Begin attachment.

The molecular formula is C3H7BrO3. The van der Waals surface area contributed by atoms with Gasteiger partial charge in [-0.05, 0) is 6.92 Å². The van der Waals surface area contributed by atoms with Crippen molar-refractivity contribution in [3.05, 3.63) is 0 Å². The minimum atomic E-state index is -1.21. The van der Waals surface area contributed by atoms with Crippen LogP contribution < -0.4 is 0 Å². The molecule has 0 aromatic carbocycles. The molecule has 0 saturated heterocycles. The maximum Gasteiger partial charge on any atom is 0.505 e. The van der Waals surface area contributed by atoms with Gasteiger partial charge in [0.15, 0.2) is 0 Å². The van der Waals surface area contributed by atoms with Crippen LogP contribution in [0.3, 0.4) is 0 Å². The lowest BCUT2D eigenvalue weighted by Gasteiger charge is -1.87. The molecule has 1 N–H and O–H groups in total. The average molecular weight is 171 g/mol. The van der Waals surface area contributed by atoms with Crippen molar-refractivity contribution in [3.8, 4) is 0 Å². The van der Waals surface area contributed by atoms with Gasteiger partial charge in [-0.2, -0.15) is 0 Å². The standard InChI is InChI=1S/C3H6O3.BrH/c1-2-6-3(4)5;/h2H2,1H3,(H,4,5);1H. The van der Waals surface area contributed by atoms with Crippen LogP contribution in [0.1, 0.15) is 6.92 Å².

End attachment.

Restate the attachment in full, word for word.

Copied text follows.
The molecular formula is C3H7BrO3. The van der Waals surface area contributed by atoms with Gasteiger partial charge in [-0.05, 0) is 6.92 Å². The van der Waals surface area contributed by atoms with Crippen molar-refractivity contribution in [3.05, 3.63) is 0 Å². The minimum atomic E-state index is -1.21. The van der Waals surface area contributed by atoms with Crippen LogP contribution < -0.4 is 0 Å². The molecule has 0 aromatic carbocycles. The molecule has 0 saturated heterocycles. The maximum Gasteiger partial charge on any atom is 0.505 e. The van der Waals surface area contributed by atoms with Gasteiger partial charge in [0.15, 0.2) is 0 Å². The van der Waals surface area contributed by atoms with Crippen LogP contribution in [0.3, 0.4) is 0 Å². The lowest BCUT2D eigenvalue weighted by Gasteiger charge is -1.87. The molecule has 1 N–H and O–H groups in total. The average molecular weight is 171 g/mol. The van der Waals surface area contributed by atoms with Crippen molar-refractivity contribution in [3.8, 4) is 0 Å². The van der Waals surface area contributed by atoms with Gasteiger partial charge in [-0.2, -0.15) is 0 Å². The standard InChI is InChI=1S/C3H6O3.BrH/c1-2-6-3(4)5;/h2H2,1H3,(H,4,5);1H. The van der Waals surface area contributed by atoms with Crippen LogP contribution in [0.1, 0.15) is 6.92 Å².